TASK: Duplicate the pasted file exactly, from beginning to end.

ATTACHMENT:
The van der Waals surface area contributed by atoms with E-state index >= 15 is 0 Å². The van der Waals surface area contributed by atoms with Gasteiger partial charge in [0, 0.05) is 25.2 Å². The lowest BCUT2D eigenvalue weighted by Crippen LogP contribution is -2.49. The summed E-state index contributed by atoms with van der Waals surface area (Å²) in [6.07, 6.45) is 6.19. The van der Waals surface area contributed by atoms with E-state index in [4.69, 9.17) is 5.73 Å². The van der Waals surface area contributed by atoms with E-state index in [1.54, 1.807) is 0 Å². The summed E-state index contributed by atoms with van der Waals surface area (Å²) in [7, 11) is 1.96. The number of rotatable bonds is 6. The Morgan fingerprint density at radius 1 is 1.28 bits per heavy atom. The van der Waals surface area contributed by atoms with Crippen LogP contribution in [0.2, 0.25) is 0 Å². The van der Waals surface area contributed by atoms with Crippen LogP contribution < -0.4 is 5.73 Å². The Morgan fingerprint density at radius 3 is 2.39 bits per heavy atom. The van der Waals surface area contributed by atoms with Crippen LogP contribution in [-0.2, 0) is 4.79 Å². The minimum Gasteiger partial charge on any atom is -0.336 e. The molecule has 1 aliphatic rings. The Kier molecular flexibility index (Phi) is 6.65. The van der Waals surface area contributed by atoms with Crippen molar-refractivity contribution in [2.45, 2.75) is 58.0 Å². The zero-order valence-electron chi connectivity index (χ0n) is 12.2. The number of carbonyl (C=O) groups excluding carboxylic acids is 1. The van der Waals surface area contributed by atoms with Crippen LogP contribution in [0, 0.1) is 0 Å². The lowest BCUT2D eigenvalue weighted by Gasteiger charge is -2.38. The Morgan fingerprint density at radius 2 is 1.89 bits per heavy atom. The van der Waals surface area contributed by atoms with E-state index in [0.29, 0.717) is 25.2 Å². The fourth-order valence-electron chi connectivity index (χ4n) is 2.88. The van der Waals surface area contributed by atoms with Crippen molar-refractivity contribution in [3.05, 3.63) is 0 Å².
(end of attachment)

The van der Waals surface area contributed by atoms with E-state index >= 15 is 0 Å². The van der Waals surface area contributed by atoms with Gasteiger partial charge in [0, 0.05) is 25.2 Å². The lowest BCUT2D eigenvalue weighted by Crippen LogP contribution is -2.49. The summed E-state index contributed by atoms with van der Waals surface area (Å²) in [6.07, 6.45) is 6.19. The van der Waals surface area contributed by atoms with E-state index in [4.69, 9.17) is 5.73 Å². The van der Waals surface area contributed by atoms with E-state index in [1.54, 1.807) is 0 Å². The summed E-state index contributed by atoms with van der Waals surface area (Å²) in [7, 11) is 1.96. The number of rotatable bonds is 6. The Morgan fingerprint density at radius 1 is 1.28 bits per heavy atom. The van der Waals surface area contributed by atoms with Crippen LogP contribution in [0.2, 0.25) is 0 Å². The van der Waals surface area contributed by atoms with Crippen LogP contribution < -0.4 is 5.73 Å². The Morgan fingerprint density at radius 3 is 2.39 bits per heavy atom. The van der Waals surface area contributed by atoms with Crippen LogP contribution in [-0.2, 0) is 4.79 Å². The minimum Gasteiger partial charge on any atom is -0.336 e. The molecule has 1 aliphatic rings. The Kier molecular flexibility index (Phi) is 6.65. The van der Waals surface area contributed by atoms with Crippen molar-refractivity contribution in [2.45, 2.75) is 58.0 Å². The zero-order valence-electron chi connectivity index (χ0n) is 12.2. The number of carbonyl (C=O) groups excluding carboxylic acids is 1. The van der Waals surface area contributed by atoms with Crippen LogP contribution in [0, 0.1) is 0 Å². The lowest BCUT2D eigenvalue weighted by Gasteiger charge is -2.38. The Morgan fingerprint density at radius 2 is 1.89 bits per heavy atom. The van der Waals surface area contributed by atoms with E-state index in [0.29, 0.717) is 25.2 Å². The fourth-order valence-electron chi connectivity index (χ4n) is 2.88. The van der Waals surface area contributed by atoms with Crippen molar-refractivity contribution in [3.05, 3.63) is 0 Å².